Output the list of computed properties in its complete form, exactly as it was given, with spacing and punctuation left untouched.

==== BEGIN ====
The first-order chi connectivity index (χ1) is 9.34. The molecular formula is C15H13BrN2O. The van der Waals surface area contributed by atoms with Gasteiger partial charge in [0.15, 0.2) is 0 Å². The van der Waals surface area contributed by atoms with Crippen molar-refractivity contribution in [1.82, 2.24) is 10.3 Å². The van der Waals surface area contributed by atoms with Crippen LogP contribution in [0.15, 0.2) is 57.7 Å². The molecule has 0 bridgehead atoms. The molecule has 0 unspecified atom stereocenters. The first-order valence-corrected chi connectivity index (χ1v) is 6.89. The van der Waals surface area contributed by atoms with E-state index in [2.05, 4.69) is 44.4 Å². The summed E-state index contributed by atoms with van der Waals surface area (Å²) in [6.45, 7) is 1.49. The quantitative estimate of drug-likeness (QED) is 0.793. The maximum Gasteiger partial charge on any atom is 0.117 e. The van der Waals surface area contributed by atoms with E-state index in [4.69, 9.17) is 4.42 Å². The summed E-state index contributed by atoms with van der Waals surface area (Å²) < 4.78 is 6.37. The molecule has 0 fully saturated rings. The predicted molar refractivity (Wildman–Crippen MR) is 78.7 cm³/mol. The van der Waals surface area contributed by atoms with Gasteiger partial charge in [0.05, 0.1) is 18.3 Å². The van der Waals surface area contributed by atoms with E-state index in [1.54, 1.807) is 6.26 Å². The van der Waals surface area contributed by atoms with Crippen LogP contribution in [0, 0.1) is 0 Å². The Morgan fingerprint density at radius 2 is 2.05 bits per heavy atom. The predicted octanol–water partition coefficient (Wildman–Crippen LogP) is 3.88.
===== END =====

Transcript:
The first-order chi connectivity index (χ1) is 9.34. The molecular formula is C15H13BrN2O. The van der Waals surface area contributed by atoms with Gasteiger partial charge in [0.15, 0.2) is 0 Å². The van der Waals surface area contributed by atoms with Crippen molar-refractivity contribution in [1.82, 2.24) is 10.3 Å². The van der Waals surface area contributed by atoms with Crippen LogP contribution in [0.15, 0.2) is 57.7 Å². The molecule has 0 bridgehead atoms. The molecule has 0 unspecified atom stereocenters. The first-order valence-corrected chi connectivity index (χ1v) is 6.89. The van der Waals surface area contributed by atoms with E-state index in [2.05, 4.69) is 44.4 Å². The summed E-state index contributed by atoms with van der Waals surface area (Å²) in [6.45, 7) is 1.49. The quantitative estimate of drug-likeness (QED) is 0.793. The maximum Gasteiger partial charge on any atom is 0.117 e. The van der Waals surface area contributed by atoms with E-state index in [4.69, 9.17) is 4.42 Å². The summed E-state index contributed by atoms with van der Waals surface area (Å²) < 4.78 is 6.37. The molecule has 0 fully saturated rings. The predicted molar refractivity (Wildman–Crippen MR) is 78.7 cm³/mol. The van der Waals surface area contributed by atoms with Gasteiger partial charge in [0.05, 0.1) is 18.3 Å². The van der Waals surface area contributed by atoms with E-state index in [1.54, 1.807) is 6.26 Å². The van der Waals surface area contributed by atoms with Crippen LogP contribution in [0, 0.1) is 0 Å². The Morgan fingerprint density at radius 2 is 2.05 bits per heavy atom. The predicted octanol–water partition coefficient (Wildman–Crippen LogP) is 3.88.